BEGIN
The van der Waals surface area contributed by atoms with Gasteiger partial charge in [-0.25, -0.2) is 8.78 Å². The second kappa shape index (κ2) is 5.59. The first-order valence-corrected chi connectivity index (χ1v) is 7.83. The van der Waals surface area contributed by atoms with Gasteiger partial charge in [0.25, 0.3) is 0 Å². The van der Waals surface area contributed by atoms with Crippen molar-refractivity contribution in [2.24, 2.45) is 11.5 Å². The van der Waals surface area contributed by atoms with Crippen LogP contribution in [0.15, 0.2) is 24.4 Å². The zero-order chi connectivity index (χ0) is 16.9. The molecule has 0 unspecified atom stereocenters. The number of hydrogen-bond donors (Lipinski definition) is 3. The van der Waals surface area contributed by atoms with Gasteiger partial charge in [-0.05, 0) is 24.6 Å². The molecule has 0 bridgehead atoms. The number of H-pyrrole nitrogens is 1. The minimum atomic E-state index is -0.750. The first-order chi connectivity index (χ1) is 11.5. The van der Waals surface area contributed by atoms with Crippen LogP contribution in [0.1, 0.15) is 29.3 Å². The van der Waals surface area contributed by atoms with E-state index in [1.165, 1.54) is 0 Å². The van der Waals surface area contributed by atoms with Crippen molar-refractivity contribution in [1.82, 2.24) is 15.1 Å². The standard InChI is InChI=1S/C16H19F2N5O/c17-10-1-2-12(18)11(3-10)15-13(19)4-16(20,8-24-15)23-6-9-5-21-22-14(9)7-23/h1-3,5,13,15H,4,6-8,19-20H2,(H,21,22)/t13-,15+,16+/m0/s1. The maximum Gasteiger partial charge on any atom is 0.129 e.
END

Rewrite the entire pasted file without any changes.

The van der Waals surface area contributed by atoms with Gasteiger partial charge in [-0.25, -0.2) is 8.78 Å². The second kappa shape index (κ2) is 5.59. The first-order valence-corrected chi connectivity index (χ1v) is 7.83. The van der Waals surface area contributed by atoms with Gasteiger partial charge in [0.25, 0.3) is 0 Å². The van der Waals surface area contributed by atoms with Crippen molar-refractivity contribution in [2.24, 2.45) is 11.5 Å². The van der Waals surface area contributed by atoms with Crippen LogP contribution in [0.15, 0.2) is 24.4 Å². The zero-order chi connectivity index (χ0) is 16.9. The molecule has 0 unspecified atom stereocenters. The number of hydrogen-bond donors (Lipinski definition) is 3. The van der Waals surface area contributed by atoms with Gasteiger partial charge in [-0.05, 0) is 24.6 Å². The molecule has 0 bridgehead atoms. The number of H-pyrrole nitrogens is 1. The minimum atomic E-state index is -0.750. The first-order chi connectivity index (χ1) is 11.5. The van der Waals surface area contributed by atoms with Crippen LogP contribution in [0.1, 0.15) is 29.3 Å². The van der Waals surface area contributed by atoms with E-state index in [1.165, 1.54) is 0 Å². The van der Waals surface area contributed by atoms with Crippen molar-refractivity contribution in [1.82, 2.24) is 15.1 Å². The standard InChI is InChI=1S/C16H19F2N5O/c17-10-1-2-12(18)11(3-10)15-13(19)4-16(20,8-24-15)23-6-9-5-21-22-14(9)7-23/h1-3,5,13,15H,4,6-8,19-20H2,(H,21,22)/t13-,15+,16+/m0/s1. The maximum Gasteiger partial charge on any atom is 0.129 e.